Info@NationalCyberSecurity
Info@NationalCyberSecurity

How hackers are using fake Facebook pages of ChatGPT-5, Dall-E and Sora to steal your personal data | #hacking | #cybersecurity | #infosec | #comptia | #pentest | #hacker


Hackers are reportedly using fraudulent advertisements on Facebook and hijacked pages to promote fake AI services, such as MidJourney, OpenAI’s Sora (text-to-video creator), ChatGPT-5 (AI chatbot) and Dall-E (text-to-image convertor), to infect millions of unsuspecting users with password-stealing malware.

Called malvertising, these campaigns are created by hackers and these Facebook pages impersonate popular AI services, pretending to offer a sneak preview of new features. Curious users are tricked by these ads and become members of fraudulent Facebook communities.

In these communities, hackers post news, AI-generated images and other related information to make the pages look legitimate. Some of these posts are labelled “limited-time”, essentially igniting more user interest.

With these community posts that promote limited-time access to upcoming and eagerly anticipated AI services, hackers trick the users into downloading malicious files that infect Windows computers with information-stealing malware, like Rilide, Vidar, IceRAT, and Nova.

Hackers steal personal data and private information
These information-stealing malware then focus on stealing data from a victim’s browser. The data include stored credentials (like usernames and passwords), cookies, cryptocurrency wallet information, autocomplete data and credit card information.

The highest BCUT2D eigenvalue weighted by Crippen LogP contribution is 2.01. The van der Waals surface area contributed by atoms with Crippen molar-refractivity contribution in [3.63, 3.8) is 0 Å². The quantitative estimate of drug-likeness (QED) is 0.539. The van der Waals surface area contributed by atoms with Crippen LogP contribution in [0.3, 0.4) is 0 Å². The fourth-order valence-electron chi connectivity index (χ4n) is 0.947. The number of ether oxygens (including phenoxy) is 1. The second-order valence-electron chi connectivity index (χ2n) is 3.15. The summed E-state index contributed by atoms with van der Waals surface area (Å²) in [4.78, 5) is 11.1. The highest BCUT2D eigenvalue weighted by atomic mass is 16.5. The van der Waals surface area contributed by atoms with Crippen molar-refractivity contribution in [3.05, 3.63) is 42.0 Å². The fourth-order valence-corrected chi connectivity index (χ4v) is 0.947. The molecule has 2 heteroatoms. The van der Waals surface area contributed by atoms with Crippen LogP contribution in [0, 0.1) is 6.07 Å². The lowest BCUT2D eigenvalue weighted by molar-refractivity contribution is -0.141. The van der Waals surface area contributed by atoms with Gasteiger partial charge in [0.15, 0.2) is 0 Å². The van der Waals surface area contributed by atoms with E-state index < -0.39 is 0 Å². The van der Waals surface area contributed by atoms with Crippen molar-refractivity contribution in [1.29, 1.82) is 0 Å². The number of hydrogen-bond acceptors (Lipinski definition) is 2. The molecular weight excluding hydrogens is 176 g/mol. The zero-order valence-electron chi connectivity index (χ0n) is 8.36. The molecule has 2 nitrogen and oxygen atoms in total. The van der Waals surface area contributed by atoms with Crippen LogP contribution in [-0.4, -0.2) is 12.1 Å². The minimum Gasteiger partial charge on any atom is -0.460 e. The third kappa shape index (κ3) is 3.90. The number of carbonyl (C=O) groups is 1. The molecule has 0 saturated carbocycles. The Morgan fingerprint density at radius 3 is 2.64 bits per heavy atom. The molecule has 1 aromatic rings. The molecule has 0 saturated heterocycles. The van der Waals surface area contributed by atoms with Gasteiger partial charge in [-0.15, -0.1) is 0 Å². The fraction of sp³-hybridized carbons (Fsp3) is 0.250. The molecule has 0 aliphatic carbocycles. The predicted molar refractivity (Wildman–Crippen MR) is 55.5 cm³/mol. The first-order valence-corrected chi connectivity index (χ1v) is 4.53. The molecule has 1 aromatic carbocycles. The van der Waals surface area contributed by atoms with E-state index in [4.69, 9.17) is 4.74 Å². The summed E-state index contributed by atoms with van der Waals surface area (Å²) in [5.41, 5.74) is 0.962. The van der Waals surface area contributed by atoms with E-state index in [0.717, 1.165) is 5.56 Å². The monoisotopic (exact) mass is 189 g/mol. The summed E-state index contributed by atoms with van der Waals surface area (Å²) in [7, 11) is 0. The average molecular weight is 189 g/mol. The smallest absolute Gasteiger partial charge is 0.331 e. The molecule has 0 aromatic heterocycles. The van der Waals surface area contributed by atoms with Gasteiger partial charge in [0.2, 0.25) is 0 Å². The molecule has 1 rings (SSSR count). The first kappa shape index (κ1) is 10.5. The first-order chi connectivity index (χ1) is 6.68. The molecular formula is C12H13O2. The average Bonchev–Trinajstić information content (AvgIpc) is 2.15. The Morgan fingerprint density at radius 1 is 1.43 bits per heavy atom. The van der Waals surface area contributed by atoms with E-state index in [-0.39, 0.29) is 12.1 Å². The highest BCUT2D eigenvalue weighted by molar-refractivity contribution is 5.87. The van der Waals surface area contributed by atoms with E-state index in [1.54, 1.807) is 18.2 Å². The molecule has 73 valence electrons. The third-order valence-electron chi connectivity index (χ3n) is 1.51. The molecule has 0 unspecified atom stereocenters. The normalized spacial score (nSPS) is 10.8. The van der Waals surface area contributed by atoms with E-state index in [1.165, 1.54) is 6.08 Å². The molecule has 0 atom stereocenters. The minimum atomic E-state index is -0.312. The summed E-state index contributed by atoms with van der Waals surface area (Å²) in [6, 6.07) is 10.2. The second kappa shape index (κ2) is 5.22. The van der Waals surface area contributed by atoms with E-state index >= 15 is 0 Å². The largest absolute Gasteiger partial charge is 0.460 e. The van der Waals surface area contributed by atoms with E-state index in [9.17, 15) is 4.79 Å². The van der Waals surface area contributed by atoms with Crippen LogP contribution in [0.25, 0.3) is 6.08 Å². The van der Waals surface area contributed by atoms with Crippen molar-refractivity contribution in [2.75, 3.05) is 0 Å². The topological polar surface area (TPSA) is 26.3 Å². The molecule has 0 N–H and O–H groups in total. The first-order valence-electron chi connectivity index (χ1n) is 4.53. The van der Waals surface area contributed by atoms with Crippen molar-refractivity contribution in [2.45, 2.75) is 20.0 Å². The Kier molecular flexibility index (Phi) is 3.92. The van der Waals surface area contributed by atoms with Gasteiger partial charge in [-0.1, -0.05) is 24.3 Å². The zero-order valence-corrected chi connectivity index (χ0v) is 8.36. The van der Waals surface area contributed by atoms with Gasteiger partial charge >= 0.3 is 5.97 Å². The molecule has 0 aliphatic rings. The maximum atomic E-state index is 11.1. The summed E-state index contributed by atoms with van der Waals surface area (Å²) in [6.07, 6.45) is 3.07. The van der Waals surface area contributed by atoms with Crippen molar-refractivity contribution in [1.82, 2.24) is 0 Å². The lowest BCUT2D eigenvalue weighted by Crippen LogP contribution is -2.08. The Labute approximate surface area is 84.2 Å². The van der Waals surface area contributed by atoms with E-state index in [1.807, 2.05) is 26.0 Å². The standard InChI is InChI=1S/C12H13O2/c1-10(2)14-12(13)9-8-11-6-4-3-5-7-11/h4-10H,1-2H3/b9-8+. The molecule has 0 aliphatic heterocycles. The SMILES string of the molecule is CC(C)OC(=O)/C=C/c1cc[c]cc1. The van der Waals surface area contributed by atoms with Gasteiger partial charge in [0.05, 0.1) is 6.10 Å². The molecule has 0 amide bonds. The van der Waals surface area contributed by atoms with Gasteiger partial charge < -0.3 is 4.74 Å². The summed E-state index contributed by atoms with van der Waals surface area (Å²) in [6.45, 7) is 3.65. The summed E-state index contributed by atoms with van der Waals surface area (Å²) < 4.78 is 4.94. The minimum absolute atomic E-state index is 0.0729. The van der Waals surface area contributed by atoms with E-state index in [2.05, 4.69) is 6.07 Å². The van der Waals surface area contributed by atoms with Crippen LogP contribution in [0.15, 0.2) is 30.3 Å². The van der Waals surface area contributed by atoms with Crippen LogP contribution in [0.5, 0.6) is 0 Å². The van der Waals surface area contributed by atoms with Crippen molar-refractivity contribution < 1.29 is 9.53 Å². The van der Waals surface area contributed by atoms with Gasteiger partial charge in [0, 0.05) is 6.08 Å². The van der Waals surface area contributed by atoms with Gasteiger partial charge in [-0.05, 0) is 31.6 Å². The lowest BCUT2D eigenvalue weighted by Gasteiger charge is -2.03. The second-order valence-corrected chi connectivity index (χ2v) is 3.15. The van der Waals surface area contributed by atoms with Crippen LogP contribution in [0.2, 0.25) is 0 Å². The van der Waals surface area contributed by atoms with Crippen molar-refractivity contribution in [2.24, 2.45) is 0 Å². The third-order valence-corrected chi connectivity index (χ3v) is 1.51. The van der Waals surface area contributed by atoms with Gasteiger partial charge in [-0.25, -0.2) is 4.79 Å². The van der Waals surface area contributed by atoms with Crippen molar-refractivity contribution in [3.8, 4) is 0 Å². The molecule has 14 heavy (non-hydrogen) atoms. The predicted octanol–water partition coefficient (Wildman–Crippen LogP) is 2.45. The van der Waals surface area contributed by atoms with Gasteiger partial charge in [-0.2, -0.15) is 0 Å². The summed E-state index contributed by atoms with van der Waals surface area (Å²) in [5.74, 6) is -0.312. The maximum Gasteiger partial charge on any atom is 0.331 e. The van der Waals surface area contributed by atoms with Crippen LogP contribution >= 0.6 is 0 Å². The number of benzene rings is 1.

Hackers then use this data to breach the target’s online accounts and even promote further scams or conduct fraud. Hackers also sell the stolen data on dark web markets.

What users can do

Expand

Recently, the government issued a warning message to some citizens, cautioning them about fake advertisements on social media platforms to trick them into scams.

“Beware of fraudulent advertisements of stock market/trading/free tips on social media apps!! They may use deepfake videos and images. Never fall prey to greed. Stay safe from scammers,” the message sent from the government read.

Users must watch out for social media ads that sound too good to be true as they often promise quick fixes or unrealistic benefits. It’s best to avoid interacting with ads from unknown accounts or brands. Look for signs of legitimacy such as logos or company badges. Scammers can even use deepfakes, which are manipulated videos, to make their ads seem real.

——————————————————–


Click Here For The Original Story From This Source.

.........................

National Cyber Security

FREE
VIEW